brands under fire
Posted by Sheila Shayon on May 30, 2012 10:02 AM
Greenpeace and Asia Pulp & Paper have been battling for years over the issue of brands using APP for packaging, as the eco-activists believe the company is one of many brands contributing to the deforestation of “critical habitats and last remaining biodiversity hotspots” by using what it sees as unsustainable packaging materials sourced by APP.
Greenpeace's latest campaign against APP, via its global KFC protests, prompted the paper supplier to send us a rebuttal from Ian Lifshitz, Sustainability Manager for APP in the Americas.
“APP has been taking into account the critical issues raised by our international stakeholders, and we’ve announced important milestones in our business policies. Namely, on May 15, we announced the suspension of natural forest clearance in Indonesia, and that we will begin holding ourselves and our suppliers to the internationally-recognized high standards of HCVF (high conservation value forest)."Continue reading...
brands under fire
Posted by Sheila Shayon on May 25, 2012 01:09 PM
Greenpeace activists recently scaled the headquarters of the KFC headquarters building in Louisville, Kentucky to hang a giant banner with a Sumatran tiger saying: “KFC Stop Trashing My Home.” A second banner was deployed on the lake the KFC building, dubbed “the White House” due to its resemblance to 1600 Pennsylvania Avenue NW, Washington, DC, overlooks, bearing a similar message.
“We're here today to expose KFC's secret recipe. KFC customers worldwide will be horrified to learn that the fast food giant is using rainforests to make its packaging,” said Greenpeace Forest Campaign Director, Rolf Skar, about the protest action, which has gone global including a protest stunt in China and London this week. “The decisions being made here at KFC HQ are fuelling the destruction of some of the world’s last remaining rainforests, driving climate change and pushing the Sumatran tiger closer to extinction.”Continue reading...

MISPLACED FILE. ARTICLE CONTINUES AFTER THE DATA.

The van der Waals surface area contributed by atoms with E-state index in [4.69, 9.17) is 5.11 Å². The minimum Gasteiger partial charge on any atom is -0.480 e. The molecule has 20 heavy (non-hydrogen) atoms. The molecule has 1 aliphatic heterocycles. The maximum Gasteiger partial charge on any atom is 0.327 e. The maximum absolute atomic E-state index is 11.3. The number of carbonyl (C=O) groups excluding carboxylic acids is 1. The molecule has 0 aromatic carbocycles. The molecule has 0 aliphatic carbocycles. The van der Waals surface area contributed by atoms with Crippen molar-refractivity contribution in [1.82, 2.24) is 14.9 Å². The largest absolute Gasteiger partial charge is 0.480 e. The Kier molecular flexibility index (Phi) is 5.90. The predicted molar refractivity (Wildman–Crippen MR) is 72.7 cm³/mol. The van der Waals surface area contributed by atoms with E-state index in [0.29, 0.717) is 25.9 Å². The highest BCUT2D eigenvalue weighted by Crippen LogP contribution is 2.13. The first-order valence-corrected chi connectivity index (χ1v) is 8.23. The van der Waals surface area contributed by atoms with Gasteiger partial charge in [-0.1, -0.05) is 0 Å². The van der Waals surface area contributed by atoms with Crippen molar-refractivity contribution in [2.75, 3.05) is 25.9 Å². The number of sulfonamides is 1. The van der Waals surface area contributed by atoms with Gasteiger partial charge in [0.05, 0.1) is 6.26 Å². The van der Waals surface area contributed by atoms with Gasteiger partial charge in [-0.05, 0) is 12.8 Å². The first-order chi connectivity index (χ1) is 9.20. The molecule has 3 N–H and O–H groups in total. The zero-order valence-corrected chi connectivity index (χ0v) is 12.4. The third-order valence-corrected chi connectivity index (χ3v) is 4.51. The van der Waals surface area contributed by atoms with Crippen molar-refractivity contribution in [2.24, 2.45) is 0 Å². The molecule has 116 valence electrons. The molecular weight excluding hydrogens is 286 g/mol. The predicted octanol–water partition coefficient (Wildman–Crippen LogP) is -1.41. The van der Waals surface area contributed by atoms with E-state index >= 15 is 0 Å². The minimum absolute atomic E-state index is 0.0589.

Posted by Abe Sauer on May 24, 2012 09:56 AM
"Rubbin', son, is racin'."
So goes the often quoted line from crew chief Harry Hogge in Tom Cruise's 1990 NASCAR blockbuster, Days of Thunder. Meant to be a statement about how the sport is a rough business, it's so popular that NASCAR's president used it last year when he subtly pushed for a little more "rough business" to boost ratings.
Lately, NASCAR has taken on a whole new political form of "rubbin'. And, in some ways, it's more preposterous than anything in Days of Thunder, going by the cold reception from fans for the new EPA-NASCAR team-up.Continue reading...
Posted by Sheila Shayon on May 17, 2012 03:01 PM
"To the gay community, I apologize," stated boxer Manny Pacquiao in an interview with Mario Lopez on Extra that aired today. "I'm against same-sex marriage, but I'm not condemning you. My favorite verse is 'Love one another as you love yourself. Love your neighbor.' So I love everybody!"
That's Pacquiao, a national icon in the Philippines and one of Hennessy’s “Wild Rabbit” campaign stars, extricating himself from the hot water he landed in this week, just as he strives to change his image from indulging in cockfighting, drinking and womanizing. (His Hennessy commercial’s tagline: ''Fighting the fights that really matter. That's my 'Wild Rabbit.'")